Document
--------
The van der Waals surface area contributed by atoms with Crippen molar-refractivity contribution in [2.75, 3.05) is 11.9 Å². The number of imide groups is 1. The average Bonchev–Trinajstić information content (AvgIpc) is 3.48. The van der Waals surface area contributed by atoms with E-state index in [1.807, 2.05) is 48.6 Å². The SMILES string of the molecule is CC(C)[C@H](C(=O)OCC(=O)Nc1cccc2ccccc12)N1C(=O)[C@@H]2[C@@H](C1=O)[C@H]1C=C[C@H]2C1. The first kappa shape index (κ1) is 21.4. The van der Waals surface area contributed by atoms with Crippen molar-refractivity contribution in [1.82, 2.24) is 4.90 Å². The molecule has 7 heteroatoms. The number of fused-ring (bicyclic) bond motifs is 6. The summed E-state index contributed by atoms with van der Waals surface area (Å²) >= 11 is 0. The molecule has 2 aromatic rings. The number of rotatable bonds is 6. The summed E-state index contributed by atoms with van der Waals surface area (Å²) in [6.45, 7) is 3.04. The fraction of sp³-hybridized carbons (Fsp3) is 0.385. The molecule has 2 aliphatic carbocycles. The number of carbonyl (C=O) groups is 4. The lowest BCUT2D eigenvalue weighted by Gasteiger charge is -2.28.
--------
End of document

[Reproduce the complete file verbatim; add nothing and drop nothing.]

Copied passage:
The van der Waals surface area contributed by atoms with Crippen molar-refractivity contribution in [2.75, 3.05) is 11.9 Å². The number of imide groups is 1. The average Bonchev–Trinajstić information content (AvgIpc) is 3.48. The van der Waals surface area contributed by atoms with E-state index in [1.807, 2.05) is 48.6 Å². The SMILES string of the molecule is CC(C)[C@H](C(=O)OCC(=O)Nc1cccc2ccccc12)N1C(=O)[C@@H]2[C@@H](C1=O)[C@H]1C=C[C@H]2C1. The first kappa shape index (κ1) is 21.4. The van der Waals surface area contributed by atoms with Crippen molar-refractivity contribution in [1.82, 2.24) is 4.90 Å². The molecule has 7 heteroatoms. The number of fused-ring (bicyclic) bond motifs is 6. The summed E-state index contributed by atoms with van der Waals surface area (Å²) >= 11 is 0. The molecule has 2 aromatic rings. The number of rotatable bonds is 6. The summed E-state index contributed by atoms with van der Waals surface area (Å²) in [6.45, 7) is 3.04. The fraction of sp³-hybridized carbons (Fsp3) is 0.385. The molecule has 2 aliphatic carbocycles. The number of carbonyl (C=O) groups is 4. The lowest BCUT2D eigenvalue weighted by Gasteiger charge is -2.28.